An information piece on the website of the Agricultural Research Council (ARC), supplied by Information Core for Southern African Migrant Pests (ICOSAMP), shares important information on the African armyworm.
“It is important to know that for control measures to be effective, the worms must be found in time. If the caterpillars are discovered when they are fully grown, the use of insecticide control is often not recommended, as most of the damage to crops will already have been done, and the emerging adults will probably move off and not produce a second generation in the same location.
Another factor that plays a role in South Africa is temperature. The caterpillar requires temperatures of between 24 and 32oC to develop, and therefore anything below this will hinder development and often cause death of the larvae.
Furrows: Where the caterpillars are moving from one field to another, they can be halted by ploughing a furrow with “pits” dug at intervals. The larvae will crawl along the furrows and eventually fall into the pits where they can be covered up or treated with chemicals.
Chemicals: Chemical control is most effective if applied as soon as the worms have emerged (1-5mm long), as these instars are more susceptible to poisons than older instars. Two of the insecticides registered in South Africa for use against armyworm are cypermethrin and decis (synthetic pyrethroids).
Warning to cattle farmers
One aspect of armyworm outbreaks is the poisoning of livestock, which sometimes follows an infestation. This has been recorded on kikuyu grass and only affects cattle under veld conditions. Symptoms in cattle usually appear about ten days after the appearance of the worms, and only some kikuyu pastures produce this toxicity.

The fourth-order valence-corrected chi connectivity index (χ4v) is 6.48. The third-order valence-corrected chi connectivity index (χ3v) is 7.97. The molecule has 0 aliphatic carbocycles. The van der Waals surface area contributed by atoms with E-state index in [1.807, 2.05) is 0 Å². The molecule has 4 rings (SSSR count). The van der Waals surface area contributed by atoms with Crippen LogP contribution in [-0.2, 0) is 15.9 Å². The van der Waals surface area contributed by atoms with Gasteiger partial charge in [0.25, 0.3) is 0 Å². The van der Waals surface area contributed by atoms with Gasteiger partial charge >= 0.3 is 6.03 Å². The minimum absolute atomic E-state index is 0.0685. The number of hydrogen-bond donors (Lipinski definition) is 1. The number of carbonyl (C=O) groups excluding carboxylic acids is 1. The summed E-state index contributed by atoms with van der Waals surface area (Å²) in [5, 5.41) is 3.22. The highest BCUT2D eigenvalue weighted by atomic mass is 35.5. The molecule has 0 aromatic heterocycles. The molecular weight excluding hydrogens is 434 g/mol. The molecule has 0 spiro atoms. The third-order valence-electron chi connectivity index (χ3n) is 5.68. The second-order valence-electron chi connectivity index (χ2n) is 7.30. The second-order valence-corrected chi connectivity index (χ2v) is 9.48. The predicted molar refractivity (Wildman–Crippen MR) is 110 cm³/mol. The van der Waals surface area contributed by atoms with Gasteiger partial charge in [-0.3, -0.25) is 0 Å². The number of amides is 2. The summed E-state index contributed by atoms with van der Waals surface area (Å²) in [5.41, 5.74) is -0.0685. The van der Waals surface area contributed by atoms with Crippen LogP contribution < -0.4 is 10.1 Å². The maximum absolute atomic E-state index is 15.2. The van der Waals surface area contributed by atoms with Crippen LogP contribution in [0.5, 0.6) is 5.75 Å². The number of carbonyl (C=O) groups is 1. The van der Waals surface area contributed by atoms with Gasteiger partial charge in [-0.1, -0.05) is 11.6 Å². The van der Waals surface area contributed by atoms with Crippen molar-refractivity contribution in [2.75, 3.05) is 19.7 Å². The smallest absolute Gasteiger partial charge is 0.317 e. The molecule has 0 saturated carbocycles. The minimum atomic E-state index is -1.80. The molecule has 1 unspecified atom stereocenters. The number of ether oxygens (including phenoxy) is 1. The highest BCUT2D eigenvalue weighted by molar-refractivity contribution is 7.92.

Symptoms in cattle: After swallowing the worms, affected cattle are paralysed, they have large ‘strings’ of watery saliva drooling from the mouth, and animals exhibit an apparent severe thirst. Slight symptoms of bloating, grinding of teeth, and nerve twitching may occur.
As soon as symptoms are observed, all animals should be removed from the affected pastures and a vet called in. Good prevention of further poisoning is the removal of all animals from the pasture for a period of at least 40 days.
Reporting of outbreaks
The control of armyworm in South African is not part of government policy and financial assistance is therefore not available to farmers. However, ICOSAMP is particularly interested in recording as many localities as possible in the migrant pest database.
If you have experienced or observed any outbreak of this pest, please send an email to the ICOSAMP co-ordinator, Margaret Kieser, at email@example.com stating clearly:
- The locality of infestation (district, farm name).
- Stage of larvae (green or black).
- Size of infestation (number of hectares).
- Crop infested.
- Your name and a contact number. “